So you are looking for a puppy, maybe you’re a first time dog owner. You have heard about puppy mills and know they are bad. But what you don’t know is how to make sure you don’t accidentally buy from one. Here are 10 signs to help you determine if the puppy you are looking at is from a puppy mill or not.
#1 – Out-of-State
You really should just stay away from pet stores when buying a puppy. Be especially worried if those puppies are coming from out-of-state, particularly Midwest states (Missouri and Illinois are two of the biggest).
#2 – No Parents
If the breeder cannot let you meet the parents, you should walk away. Not meeting the parents is like buying a car without knowing the make. Don’t do it. For all you know, these people did not even breed the puppy, but are selling him secondhand for unknown reasons.
#3 – Let’s Meet
If you call a breeder and they say “let’s meet somewhere” when you ask to visit their kennel, it’s a puppy mill. Usually they will try to get you to meet in a store parking lot or a park. Unless there are extreme circumstances, there is no reason why should not see where your puppy was born.
#4 – Several Breeds
Reputable breeders focus on one breed, maybe two, MAX. If you find a site offering five different breeds (and their mixes!), it’s a puppy mill.
#5 – Multiple Litters
When you call the breeder and ask if they have puppies, do they respond with “I have one litter coming, but there is already a waiting list” or “oh yes, I have 3 litters on the ground and 2 more on the way”? If the breeder has 30 puppies, that is definitely a puppy mill.
#6 – Vaccinations
Puppy mills don’t like to spend money, it deters from profits. So the parents may not be vaccinated (you should ask!) and the puppies probably are not. Or, conversely, they have so many puppies they lost track and your pup got vaccinated twice.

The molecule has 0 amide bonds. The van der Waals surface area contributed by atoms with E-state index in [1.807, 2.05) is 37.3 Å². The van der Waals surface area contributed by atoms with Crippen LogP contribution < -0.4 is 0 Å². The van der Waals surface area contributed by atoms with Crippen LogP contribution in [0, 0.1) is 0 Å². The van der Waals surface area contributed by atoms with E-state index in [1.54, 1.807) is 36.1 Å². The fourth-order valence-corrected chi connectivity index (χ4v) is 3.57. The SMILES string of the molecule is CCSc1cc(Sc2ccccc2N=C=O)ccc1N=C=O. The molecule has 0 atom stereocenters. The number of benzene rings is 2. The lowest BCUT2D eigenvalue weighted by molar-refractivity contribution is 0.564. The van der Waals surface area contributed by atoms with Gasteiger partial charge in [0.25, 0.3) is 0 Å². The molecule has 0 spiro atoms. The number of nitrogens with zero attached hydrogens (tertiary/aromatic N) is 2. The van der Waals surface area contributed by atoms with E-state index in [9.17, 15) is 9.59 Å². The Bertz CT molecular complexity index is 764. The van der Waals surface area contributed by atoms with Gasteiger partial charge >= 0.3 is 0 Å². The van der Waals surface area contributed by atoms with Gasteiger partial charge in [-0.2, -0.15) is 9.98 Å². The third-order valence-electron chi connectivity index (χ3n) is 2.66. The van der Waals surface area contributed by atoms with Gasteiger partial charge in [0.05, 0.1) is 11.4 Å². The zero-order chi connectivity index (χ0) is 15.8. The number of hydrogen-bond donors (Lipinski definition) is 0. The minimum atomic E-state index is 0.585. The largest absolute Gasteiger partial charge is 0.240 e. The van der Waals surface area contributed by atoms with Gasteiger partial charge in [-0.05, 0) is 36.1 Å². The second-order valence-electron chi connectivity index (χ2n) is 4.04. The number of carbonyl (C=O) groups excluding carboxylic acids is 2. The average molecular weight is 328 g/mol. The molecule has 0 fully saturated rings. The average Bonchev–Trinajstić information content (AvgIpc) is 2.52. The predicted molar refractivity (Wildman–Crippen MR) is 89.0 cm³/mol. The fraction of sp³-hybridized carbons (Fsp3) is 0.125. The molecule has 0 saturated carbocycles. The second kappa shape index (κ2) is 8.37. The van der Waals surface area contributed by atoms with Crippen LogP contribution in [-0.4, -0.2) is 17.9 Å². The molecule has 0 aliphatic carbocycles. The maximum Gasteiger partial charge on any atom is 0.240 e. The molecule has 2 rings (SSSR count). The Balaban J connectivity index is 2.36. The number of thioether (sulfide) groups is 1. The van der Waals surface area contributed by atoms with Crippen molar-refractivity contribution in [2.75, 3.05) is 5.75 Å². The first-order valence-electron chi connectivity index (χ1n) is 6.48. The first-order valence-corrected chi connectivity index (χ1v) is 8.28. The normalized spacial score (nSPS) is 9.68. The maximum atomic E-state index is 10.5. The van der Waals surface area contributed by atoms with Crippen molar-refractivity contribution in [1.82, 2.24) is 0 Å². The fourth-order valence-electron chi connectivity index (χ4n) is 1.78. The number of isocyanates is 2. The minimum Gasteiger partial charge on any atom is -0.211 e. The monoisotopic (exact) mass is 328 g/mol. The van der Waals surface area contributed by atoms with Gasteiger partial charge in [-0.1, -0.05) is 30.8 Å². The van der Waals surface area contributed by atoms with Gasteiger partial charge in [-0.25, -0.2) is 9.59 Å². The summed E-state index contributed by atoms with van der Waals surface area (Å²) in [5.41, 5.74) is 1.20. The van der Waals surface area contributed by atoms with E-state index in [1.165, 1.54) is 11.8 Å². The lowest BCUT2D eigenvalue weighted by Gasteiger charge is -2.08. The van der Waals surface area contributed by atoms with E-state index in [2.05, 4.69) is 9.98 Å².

#7 – Extreme Promises
Be wary about the breeder promising a certain size, temperament, or characteristic that seems extreme. For example, a dog came into her clinic that was supposed to be a Pomeranian and Husky mix that the breeder had promised would never grow lover than 7 pounds. She was 42 pounds.
#8 – Cleanliness
This goes for the dog and the breeder’s home or kennel. Puppies from puppy mills are more likely to smell like a kennel and have poor coat quality.
#9 – Contract
Your breeder should care enough about what happens to the puppy that she has a contract protecting both you and her. Reputable breeders have a spay/neuter agreement, breed papers, health contract, and a request that you return the dog to them if it doesn’t work out (rather than dumping him at the shelter).
#10 – Too Young
Another way they can cut their costs is by giving you the puppy early, because they do not have to feed them, give them shots, etc. Question any breeder wanting to give you the puppy before they are eight weeks old. This is the minimum age you should be taking a puppy from their mother and litter-mates.